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Untold Uniform Stories: Thurman's helmet

Posted Jun 20, 2011


As we count down to June 24th for the unveiling of new 2011 uniforms for the Buffalo Bills we take a look back at the franchise’s uniform history with anecdotes, stories and recollections from those that experienced the history first hand. Our latest installment is provided once again by long time Bills equipment manager Dave Hojnowski, more commonly known to Bills players over the years as “Hojo”. He shares with us the real story of just what happened to the helmet of Hall of Famer Thurman Thomas moments before Buffalo’s first possession of Super Bowl XVI.

Just about every Bills fan has heard a version of what happened at the beginning of Super Bowl XXVI in Minneapolis between Buffalo and Washington. NFL MVP Thurman Thomas was preparing to get on the field with the rest of the Bills offense after the Redskins offense went three-and-out on their first possession of the game. The only problem was Thomas’ helmet was not where he had left it prior to the coin toss.

“I couldn’t find it,” Thomas said after the game that day. “I didn’t know where it was. For some reason somebody moved it. I was very upset.”

The details of those anxious minutes when Thomas realized his helmet was missing have never really been explained until now. Bills equipment manager Dave Hojnowski lays out how he believes it all went down.

Buffalo had obviously been to the Super Bowl the year before so the equipment staff was fully aware of the organized chaos that happens on an NFL sideline during the biggest game of the year.

“It’s the Super Bowl and if you’ve ever been on the sidelines it’s crazy,” said Hojnowski.

About five minutes prior to the calling of captains to midfield Hojnowski knows that Thomas put his helmet down in a specific area.

“Thurman used to put his helmet down in the same spot before every game,” he said. “It was always on the table where we would keep the drinks. It was right to the left of that behind the bench for the offense.”

Thomas, who Hojnowski recalls as one of the team captains, went out for the coin toss. Washington won the toss and chose to receive. The Bills running back returned to the sideline. He went to retrieve his helmet, but discovered it was no longer on the table by the drinks behind the benches.

“So Thurman is looking for where he put it and it’s not there,” said Hojnowski. “Thurman was frantic running around to all of us saying he couldn’t find his helmet.”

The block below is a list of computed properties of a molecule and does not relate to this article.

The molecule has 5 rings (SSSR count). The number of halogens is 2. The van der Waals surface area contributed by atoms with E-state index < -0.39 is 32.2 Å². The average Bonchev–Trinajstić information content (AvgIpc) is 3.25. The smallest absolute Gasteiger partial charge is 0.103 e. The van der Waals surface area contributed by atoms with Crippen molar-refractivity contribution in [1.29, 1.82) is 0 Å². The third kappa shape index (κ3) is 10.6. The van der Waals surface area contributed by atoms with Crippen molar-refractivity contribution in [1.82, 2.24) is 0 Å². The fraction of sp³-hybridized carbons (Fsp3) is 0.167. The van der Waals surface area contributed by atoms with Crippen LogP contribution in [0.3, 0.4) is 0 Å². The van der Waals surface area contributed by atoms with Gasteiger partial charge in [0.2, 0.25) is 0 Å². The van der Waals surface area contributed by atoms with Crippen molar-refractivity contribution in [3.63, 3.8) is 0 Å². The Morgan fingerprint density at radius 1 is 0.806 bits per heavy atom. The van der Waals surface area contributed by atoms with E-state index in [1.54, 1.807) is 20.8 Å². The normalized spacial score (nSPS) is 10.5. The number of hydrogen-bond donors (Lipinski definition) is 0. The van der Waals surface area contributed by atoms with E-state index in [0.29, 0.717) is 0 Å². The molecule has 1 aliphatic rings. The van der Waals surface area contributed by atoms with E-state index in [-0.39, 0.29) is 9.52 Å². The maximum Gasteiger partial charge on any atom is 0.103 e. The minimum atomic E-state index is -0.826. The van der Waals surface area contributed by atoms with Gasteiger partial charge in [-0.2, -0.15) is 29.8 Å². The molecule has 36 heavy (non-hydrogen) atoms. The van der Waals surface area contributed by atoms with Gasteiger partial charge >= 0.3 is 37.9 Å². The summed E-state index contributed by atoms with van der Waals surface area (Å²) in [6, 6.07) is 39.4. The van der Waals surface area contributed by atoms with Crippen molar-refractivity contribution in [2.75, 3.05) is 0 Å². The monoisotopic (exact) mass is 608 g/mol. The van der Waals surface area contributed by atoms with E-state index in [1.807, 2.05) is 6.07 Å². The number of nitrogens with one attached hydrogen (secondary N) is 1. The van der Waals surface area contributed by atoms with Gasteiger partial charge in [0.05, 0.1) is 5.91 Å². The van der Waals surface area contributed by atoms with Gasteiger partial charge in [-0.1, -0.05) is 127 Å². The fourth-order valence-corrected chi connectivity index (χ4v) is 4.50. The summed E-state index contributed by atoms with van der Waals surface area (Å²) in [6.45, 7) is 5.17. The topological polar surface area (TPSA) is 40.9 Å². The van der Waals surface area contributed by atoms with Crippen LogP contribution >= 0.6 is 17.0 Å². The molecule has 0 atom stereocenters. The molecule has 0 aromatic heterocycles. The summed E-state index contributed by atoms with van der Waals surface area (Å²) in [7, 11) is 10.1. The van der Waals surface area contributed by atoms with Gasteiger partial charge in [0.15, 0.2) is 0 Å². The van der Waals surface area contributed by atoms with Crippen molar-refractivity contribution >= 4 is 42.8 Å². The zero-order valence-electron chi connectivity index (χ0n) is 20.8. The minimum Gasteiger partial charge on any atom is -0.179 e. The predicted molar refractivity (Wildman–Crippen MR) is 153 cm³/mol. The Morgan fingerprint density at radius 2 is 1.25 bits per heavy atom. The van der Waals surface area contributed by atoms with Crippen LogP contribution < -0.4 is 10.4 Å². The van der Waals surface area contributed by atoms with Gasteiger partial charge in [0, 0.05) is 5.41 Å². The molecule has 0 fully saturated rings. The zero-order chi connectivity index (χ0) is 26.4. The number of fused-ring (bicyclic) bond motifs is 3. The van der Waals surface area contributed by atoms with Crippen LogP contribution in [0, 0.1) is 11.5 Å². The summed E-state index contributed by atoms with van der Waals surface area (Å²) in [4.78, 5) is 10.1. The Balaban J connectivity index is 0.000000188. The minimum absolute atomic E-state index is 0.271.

Once Bills Hall of Fame coach Marv Levy got wind of the problem, the equipment manager was an easy target.

“Coach turns around and screams my name, ‘Hojo, where the #$%@ is Thurman’s helmet?!’”

Immediately Hojnowski mobilizes the entire equipment staff in a mad search to find Thomas’ head gear, and time is very quickly growing short. Buffalo’s defense quickly sent Washington three-and-out on their first possession of the game.

Up to a half dozen people are still searching for Thomas’ helmet, but the offense is ready to take the field for Buffalo and the star running back is still not equipped for football. Instead his backup Kenny Davis starts on offense and gets a yard on first down on a run to the left.

A Jim Kelly scramble on 2nd-and-9 netted four yards. Thomas' helmet is then found and he gets on the field for the 3rd-and-5, but Kelly is sacked and the Bills go three-and-out as well. 

“I believe that (Randy) “Woody” (Ribbeck) might have been the one to find it,” said Hojnowski of his assistant equipment manager. “It was found at the other end of the bench. That would be on the defensive end of the bench. Throughout the Redskins’ first series and our first play on offense we’re not thinking it’s down at the other end of the bench. You’d never think to look down there.”

So how did it get there?

“I firmly believe that one of his teammates picked up Thurman’s helmet thinking it was theirs and walked to the other end of the bench and realized it wasn’t his helmet, put it down and then went to find his own,” said Hojnowski.

Hojnowski believes if they had facemask records from 1991 they could reduce the guilty party to just a few suspects.

“I’m guessing it had to be someone with a similar facemask to his,” he said. “We had a few guys with that kind of facemask that year, but I don’t think we’ll ever know who it was for sure. It makes for a better story to blame the equipment guy for it anyway.”

Obviously the game did not turn out the way the Bills had hoped dropping a 37-24 decision to the Redskins, but Hojnowski still remembers Buffalo’s head coach approaching him in the aftermath of the team’s second straight Super Bowl defeat.

“I’m in the coaches’ room picking up all their gear and I remember Marv coming up to me and apologizing for yelling at me,” said Hojnowski. “In every other game leading up to that he knew I never touched Thurman’s helmet before a game. He said in the heat of the moment with me being the equipment guy who else is going to get blamed for the star running back missing two plays in the biggest game? I’m just glad we found it when we did.”